We’ve already made note of the British Silent Film Festival, being held at the Leicester Phoenix 15-18 April 2010, with the theme The World Before You: Exploration, Science and Nature in British Silent Film. However, there is reason to do so again on account of a detailed programme now having been made available, and the welcome appearance of a festival website. For some while now the festival has lacked a proper online presence – a WordPress blog helpd keep the flame alive, but now we have a proper www.britishsilents.co.uk, which includes not only details of the upcoming, 13th festival, but all previous festivals going back to 1998. Congratulations to the team on getting this up and running.
These are the programme details (with a modest contribution from yours truly, if that’s any sort of an incentive):
The World Before You: Exploration, Science and Nature in British Silent Film
Thu 15 April 11am
Long before Dunkirk, the little ships of Britain played a deadly game of cat and mouse with the German U-Boats. Underneath their modest exteriors these merchant ships were bristling with concealed weaponry, designed to lure the submarines to their doom.
UK/1928 Geoffrey Barkas/Michael Barringer
Thu 15 April 2pm
Beeman, Birdman, Hunter, Spy: the heroic age of the wildlife filmmaker
A particular breed of explorer from the earliest days of films was the wildlife cameraman. These intrepid pioneers risked life and limb, inventing their own equipment, travelling to the remotest parts of the planet to bring us unprecedented access to the natural world and inevitably having a few adventures along the way. This selection will show the work of J. C. Bee-Mason, Oliver Pike, Jim Corbett, and the legendary Colonel F.M. Bailey.
Presented by Bryony Dixon
Thu 15 April 4pm
The Masks of Mer
World Premiere of his new film presented by Michael Eaton
Writer, director Michael Eaton presents the world premiere of his new film about a unique film shot in the Torres Straits by Alfred Haddon in 1898, lasting for less than a minute, and the world’s first example of anthropological cinema. The Masks of Mer tells the extraordinary story of this experiment and traces the masks worn in the sacred initiation ceremony Haddon filmed. And, for the first time since Haddon himself publicly presented the work, his films are ‘synchronised’ with the team’s phonographic recordings.
Dir Michael Eaton, UK 2010, 60mins
Thu 15 April 6pm
The Bridal Party in Hardanger/Brudeferden i Hardanger
Presented by Jan-Anders Diesen and Halldor Krogh
A spectacular film based on one of the most famous paintings in Norway; Bridal Voyage on the Hardanger Fjord from 1848. Set amid stunning mountain and fjord scenery, this is the epic story of intertwining lives, love and loss during the lifetime of a young woman. A visual masterpiece that is both moving emotional drama and an authentic portrait of the vanishing cultures of the people who lived and farmed in the mountains of Western Norway.
This film will be screened with the new music score composed by Halldor Krogh
Dir: Rasmus Breinstein, Norway 1926, 74mins
Thu 15 April 9pm
Based on the steamy 1921 bodice ripper by Edith Maude Hull, this tale of passion between an aristocratic English woman and an Arab Sheik is the film that brought Valentino to prominence. He exudes a brooding, muscular sexuality which has lost none of its potency today and watching this film 90 years later, it is easy to see why his premature death drove women to despair and suicide.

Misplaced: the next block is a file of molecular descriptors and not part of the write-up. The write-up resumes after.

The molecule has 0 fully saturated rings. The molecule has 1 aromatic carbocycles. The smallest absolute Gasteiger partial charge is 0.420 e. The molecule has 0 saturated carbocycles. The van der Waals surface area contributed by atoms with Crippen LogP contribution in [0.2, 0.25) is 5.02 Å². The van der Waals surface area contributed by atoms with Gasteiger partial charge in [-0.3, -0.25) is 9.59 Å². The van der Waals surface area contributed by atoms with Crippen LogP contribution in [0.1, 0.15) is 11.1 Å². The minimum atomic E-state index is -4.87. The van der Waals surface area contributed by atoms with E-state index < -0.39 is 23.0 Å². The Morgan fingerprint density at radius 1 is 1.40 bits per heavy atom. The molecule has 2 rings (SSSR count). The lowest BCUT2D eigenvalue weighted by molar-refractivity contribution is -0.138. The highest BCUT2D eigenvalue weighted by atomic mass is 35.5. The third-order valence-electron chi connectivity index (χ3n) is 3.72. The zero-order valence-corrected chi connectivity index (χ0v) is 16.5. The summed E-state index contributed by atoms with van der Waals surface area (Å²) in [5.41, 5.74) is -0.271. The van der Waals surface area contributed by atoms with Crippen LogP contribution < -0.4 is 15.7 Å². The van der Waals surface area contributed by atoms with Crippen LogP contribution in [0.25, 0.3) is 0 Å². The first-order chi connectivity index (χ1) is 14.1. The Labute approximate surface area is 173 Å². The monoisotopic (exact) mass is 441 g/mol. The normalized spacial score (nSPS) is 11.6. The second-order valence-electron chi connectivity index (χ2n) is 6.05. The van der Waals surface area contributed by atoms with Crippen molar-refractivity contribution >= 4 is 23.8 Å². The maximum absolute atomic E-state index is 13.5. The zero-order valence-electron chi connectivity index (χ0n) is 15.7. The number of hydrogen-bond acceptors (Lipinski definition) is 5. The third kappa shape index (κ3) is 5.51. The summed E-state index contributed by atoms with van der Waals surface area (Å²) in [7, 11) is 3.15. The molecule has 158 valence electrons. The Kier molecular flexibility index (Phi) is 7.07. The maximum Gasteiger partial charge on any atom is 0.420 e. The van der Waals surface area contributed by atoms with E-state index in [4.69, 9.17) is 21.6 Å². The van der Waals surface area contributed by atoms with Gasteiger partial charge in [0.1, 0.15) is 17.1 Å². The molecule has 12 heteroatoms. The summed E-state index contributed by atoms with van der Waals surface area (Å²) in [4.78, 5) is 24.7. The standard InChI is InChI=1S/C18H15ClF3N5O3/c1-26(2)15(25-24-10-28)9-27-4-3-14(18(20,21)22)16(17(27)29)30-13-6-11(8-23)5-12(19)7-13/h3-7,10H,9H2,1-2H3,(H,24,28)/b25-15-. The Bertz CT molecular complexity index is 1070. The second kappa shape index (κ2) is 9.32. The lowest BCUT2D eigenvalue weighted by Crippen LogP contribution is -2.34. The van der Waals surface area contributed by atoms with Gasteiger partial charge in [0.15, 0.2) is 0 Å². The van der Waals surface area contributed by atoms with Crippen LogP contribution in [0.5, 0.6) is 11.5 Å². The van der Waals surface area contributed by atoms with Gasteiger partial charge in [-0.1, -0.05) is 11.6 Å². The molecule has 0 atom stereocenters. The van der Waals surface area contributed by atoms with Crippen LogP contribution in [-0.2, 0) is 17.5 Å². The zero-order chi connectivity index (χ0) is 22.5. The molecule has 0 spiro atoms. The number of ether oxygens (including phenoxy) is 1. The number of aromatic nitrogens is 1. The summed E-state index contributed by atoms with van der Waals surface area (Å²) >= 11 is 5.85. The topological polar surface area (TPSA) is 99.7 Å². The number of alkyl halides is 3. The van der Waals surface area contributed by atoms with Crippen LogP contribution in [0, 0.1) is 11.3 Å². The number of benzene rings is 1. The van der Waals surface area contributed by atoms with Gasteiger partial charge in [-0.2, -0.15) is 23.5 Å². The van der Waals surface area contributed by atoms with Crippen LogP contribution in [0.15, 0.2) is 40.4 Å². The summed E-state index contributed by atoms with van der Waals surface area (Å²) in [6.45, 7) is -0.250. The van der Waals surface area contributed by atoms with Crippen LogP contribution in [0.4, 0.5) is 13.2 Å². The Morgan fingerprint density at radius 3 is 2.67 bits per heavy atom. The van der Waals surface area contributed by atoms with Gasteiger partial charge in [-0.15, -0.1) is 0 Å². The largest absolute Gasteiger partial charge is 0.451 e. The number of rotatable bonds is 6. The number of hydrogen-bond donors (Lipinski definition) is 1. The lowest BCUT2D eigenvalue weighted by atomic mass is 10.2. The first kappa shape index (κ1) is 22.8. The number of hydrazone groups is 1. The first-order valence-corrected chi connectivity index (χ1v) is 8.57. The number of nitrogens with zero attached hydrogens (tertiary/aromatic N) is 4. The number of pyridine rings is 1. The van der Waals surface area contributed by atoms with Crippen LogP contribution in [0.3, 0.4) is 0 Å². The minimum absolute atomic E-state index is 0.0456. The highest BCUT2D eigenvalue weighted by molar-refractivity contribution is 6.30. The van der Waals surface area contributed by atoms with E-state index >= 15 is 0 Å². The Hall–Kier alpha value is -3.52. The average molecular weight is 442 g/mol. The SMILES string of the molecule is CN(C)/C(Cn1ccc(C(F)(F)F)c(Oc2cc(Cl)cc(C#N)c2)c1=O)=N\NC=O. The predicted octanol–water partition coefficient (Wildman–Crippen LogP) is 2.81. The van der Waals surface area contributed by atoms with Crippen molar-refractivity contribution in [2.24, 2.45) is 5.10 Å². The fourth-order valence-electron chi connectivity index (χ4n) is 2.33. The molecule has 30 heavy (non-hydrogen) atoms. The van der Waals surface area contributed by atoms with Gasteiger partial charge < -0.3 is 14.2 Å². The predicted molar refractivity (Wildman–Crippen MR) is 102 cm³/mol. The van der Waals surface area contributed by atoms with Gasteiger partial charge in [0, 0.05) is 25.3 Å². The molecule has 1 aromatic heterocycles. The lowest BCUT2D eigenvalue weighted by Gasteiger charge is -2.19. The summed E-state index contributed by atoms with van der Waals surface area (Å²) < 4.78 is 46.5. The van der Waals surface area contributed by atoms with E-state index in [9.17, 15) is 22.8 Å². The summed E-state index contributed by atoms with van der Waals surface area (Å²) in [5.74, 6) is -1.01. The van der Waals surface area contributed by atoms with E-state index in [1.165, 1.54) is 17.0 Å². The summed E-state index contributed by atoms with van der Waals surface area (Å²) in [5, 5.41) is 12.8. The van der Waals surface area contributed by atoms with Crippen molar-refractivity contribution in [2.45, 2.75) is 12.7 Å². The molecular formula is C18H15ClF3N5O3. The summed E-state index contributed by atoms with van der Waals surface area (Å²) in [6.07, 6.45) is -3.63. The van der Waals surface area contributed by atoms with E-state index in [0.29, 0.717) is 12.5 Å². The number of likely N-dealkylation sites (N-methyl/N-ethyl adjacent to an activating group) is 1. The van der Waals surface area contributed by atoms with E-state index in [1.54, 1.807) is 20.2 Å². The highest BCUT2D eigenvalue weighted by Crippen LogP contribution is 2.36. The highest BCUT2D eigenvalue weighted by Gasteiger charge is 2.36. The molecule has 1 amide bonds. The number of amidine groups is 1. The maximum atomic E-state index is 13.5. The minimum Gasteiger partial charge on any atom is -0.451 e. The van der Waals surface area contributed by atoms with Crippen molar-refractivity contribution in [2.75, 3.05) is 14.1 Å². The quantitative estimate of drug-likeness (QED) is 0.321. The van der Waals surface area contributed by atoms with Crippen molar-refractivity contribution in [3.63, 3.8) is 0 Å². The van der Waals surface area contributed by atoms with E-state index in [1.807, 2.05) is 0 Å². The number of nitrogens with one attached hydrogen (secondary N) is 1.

Dir: George Melford, USA 1921. 80 mins
Crossing the Great Sagrada
Dir Adrian Brunel, UK
Fri 16 April 9am
Rider Haggard on Film
A sumptuous adaptation of Rider Haggard’s best-selling 1887 fantasy about a Cambridge professor’s quest for a lost kingdom in the heart of Africa where he encounters a magnificent sorceress who rules over her people as ‘She who must be obeyed’. This version was actively supervised by Haggard himself and stars Betty Blythe in the role later reprised by Ursula Andress.
Dir: Leander de Cordova, UK 1925, 2hrs
Fri 16 April 11.15am
With Lawrence in Arabia
Presented by Neil Brand and Luke McKernan
Neil Brand and Luke McKernan’s work in progress (in collaboration with the IWM) to recreate, using original text, slides and film extracts, Lowell Thomas’s famous lecture-cum-spectacle which is credited with creating and publicising the legend of Lawrence of Arabia. Thomas himself, a fascinating and flawed character but a master showman, delivers the narration.
Fri 16 April 12.15pm
Exploration, Adventure and Science Films from the Imperial War Museum Collection
presented by Toby Haggith
Fri 16 April 2.15pm
Sam’s Boy is adapted by Lydia Hayward from one of the stories of W. W. Jacobs whose pet subject was the marine life or as Punch sardonically put it “men who go down to the sea in ships of moderate tonnage”. Filmed in the Thames estuary and on the Kentish coast this is a charming tale of an urchin in need of a father.
Dir: Manning Haynes, UK 1922 63mins
Premieres of recovered short films from the Scottish Film Archive presented by Janet McBain, including:
To Rona on a Whaler UK 1914, 12mins
In the Calm Waters of the Yare UK 1910, 6mins
Fri 16 April 4.15pm
The Race to the Pole: Britain and Norway
A programme of short films documenting early Polar exploration
The extraordinary story of the race to the South Pole by Amundsen and Scott is put into context by polar film expert Jan-Anders Diesen from Norway. The programme concludes with an extract of the BFI National Archive’s forthcoming restoration of The Great White Silence, Herbert Ponting’s record of Scott’s final expedition to Antarctica introduced by Bryony Dixon.
Fri 16 April 6.15pm
The Lost World
The first film adaptation of Conan Doyle’s classic novel of the land that time forgot and the prototype of every dinosaur movie since including Jurassic Park. Wallace Beery and Bessie Love star as Professor Challenger and Paula White who set out from London to rescue Paula’s father, the explorer Maple White lost on the Amazonian plateau where dinosaurs still roam. Conan Doyle took his family to see the film in 1925 and loved this version. Perfect family entertainment, then!
Dir: Harry O Hoyt, USA 1925, 100mins
Fri 16 April 9pm
South: Sir Ernest Shackleton’s Glorious Epic of the Antarctic
With a special musical score by Neil Brand
The definitive account of Shackleton’s legendary 1914-1916 Endurance Expedition, magnificently filmed by photographer Frank Hurley. A monumental document of human survival against all odds amidst the backdrop of some of the most stunning and inhospitable scenery on earth.
Prod. Imperial Trans-Antarctic Film Syndicate/ photography Frank Hurley, UK, 1919, 80mins
Sat 17 April 9am
Like the TV programme, we will trace the British coastline through its stories but we’ll be doing it using archive film from the silent days. With tales of great tempests, rough seas, daring rescues and tragic wrecks, of thronging docks, fishing ports and shipyards as well as scenes of a calmer nature, along the cliffs and beaches of our island home.